Video Games

Government considers first 'Pokemon GO' regulations

File photo - A woman uses a portable battery pack to charge her phone while playing the augmented reality mobile game "Pokemon Go" by Nintendo in New York City, U.S. July 11, 2016. Players must keep the game open and their phones' GPS running to play the game, causing battery life to be a concern for players. (REUTERS/Mark Kauzlarich)

File photo - A woman uses a portable battery pack to charge her phone while playing the augmented reality mobile game "Pokemon Go" by Nintendo in New York City, U.S. July 11, 2016. Players must keep the game open and their phones' GPS running to play the game, causing battery life to be a concern for players. (REUTERS/Mark Kauzlarich)

“Pokemon GO” players have certainly had their fair share of run-ins with the law this week — mostly on the wrong side of it. Two men sustained serious injuries and are facing possible charges after falling down a cliff in California chasing Pokemon. Two teens were arrested in Toledo after jumping fence into the Toledo Zoo following the digital creatures. And in LA, police are chasing after “Pokemon GO” players who wander on to random neighbors’ lawns.

But the app itself is now the target of lawmakers, who want to regulate the game, claiming that the app poses a significant risk to public safety, and the fun must end.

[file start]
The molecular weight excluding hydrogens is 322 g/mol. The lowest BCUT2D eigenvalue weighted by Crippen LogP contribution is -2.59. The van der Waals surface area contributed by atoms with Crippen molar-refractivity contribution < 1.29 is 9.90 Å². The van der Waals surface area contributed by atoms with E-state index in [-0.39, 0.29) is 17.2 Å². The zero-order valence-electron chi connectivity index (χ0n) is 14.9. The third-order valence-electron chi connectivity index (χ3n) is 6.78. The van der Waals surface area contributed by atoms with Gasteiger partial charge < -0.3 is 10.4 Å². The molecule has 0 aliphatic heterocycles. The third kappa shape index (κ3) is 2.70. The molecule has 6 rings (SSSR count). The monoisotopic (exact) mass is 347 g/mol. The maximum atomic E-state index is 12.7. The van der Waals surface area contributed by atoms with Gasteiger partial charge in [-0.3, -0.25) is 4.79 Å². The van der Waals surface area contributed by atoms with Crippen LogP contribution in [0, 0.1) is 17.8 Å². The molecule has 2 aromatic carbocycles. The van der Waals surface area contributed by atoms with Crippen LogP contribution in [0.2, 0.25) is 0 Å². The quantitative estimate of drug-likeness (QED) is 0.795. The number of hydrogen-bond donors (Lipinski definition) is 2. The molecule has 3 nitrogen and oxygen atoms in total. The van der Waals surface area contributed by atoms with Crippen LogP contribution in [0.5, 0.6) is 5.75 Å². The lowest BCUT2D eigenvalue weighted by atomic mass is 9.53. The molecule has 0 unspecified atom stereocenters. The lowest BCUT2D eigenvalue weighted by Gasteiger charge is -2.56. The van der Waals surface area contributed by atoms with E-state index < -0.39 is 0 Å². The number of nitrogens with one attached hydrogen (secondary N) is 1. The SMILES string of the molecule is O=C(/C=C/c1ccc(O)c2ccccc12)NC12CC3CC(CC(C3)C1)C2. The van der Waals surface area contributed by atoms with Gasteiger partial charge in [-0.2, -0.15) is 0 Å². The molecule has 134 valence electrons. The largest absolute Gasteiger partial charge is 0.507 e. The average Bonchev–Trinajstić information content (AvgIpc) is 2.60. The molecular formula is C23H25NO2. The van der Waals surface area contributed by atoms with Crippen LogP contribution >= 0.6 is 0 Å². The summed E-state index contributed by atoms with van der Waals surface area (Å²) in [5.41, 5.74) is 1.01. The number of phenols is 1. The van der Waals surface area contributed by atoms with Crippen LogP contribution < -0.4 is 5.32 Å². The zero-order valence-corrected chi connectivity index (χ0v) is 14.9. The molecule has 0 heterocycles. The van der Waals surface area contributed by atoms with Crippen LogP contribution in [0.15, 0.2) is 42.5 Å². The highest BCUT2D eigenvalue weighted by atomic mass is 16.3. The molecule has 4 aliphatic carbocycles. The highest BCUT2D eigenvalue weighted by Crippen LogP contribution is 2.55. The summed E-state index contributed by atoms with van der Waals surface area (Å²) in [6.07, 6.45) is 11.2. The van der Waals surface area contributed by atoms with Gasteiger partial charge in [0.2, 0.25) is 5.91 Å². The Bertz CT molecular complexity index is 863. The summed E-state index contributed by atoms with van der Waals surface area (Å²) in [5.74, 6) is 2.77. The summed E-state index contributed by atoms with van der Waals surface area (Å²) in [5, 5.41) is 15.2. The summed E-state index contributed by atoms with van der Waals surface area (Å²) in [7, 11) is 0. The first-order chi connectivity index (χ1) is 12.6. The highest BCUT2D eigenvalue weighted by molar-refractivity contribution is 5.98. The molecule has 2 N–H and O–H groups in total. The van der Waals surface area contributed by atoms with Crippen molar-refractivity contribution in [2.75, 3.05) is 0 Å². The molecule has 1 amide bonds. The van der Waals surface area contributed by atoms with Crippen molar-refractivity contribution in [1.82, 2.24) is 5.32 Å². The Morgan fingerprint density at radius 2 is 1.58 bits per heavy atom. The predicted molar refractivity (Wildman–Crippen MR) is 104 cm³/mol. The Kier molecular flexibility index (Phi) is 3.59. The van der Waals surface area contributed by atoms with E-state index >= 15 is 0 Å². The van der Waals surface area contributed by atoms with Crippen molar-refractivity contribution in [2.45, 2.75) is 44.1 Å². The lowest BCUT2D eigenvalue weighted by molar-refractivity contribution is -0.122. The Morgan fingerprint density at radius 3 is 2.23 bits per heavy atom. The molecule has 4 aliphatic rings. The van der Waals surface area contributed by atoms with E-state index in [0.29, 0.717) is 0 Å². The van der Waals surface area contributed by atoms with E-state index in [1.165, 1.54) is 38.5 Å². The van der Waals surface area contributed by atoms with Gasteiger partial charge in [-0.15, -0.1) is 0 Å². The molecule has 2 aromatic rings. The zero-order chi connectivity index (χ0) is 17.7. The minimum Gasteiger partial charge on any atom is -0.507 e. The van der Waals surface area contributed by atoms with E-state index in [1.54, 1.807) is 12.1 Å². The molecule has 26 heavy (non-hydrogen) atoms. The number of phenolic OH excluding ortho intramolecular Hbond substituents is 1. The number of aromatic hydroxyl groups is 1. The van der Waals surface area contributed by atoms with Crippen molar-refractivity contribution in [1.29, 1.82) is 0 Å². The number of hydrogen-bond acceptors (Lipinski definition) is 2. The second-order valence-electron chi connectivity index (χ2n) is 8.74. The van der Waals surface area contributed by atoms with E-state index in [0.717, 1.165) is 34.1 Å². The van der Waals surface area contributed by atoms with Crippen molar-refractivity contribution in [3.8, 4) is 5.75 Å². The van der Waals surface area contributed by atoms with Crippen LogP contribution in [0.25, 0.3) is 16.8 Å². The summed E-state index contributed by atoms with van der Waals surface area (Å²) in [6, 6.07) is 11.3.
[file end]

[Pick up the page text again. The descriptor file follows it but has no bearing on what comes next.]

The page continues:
One New York Assemblyman is considering drafting some sort of restriction on the game, claiming that “Pokemon GO”, which involves battling digital creatures, could have “tragic real-world consequences.” Brooklyn Democrat Felix Ortiz, who is well known for curbing New Yorker’s fun (he’s led crusades against sugar, alcohol, and strip clubs), says that Nintendo has a “corporate responsibility” to make sure that its customers don’t make terrible decisions.

Senator Al Franken is also looking into “Pokemon GO”. The former SNL star and Minnesota Democrat has written a letter to Niantic, the company responsible for programming the augmented reality portion of the app, asking them how much information they’re collecting from users, and what they plan to do with that information.

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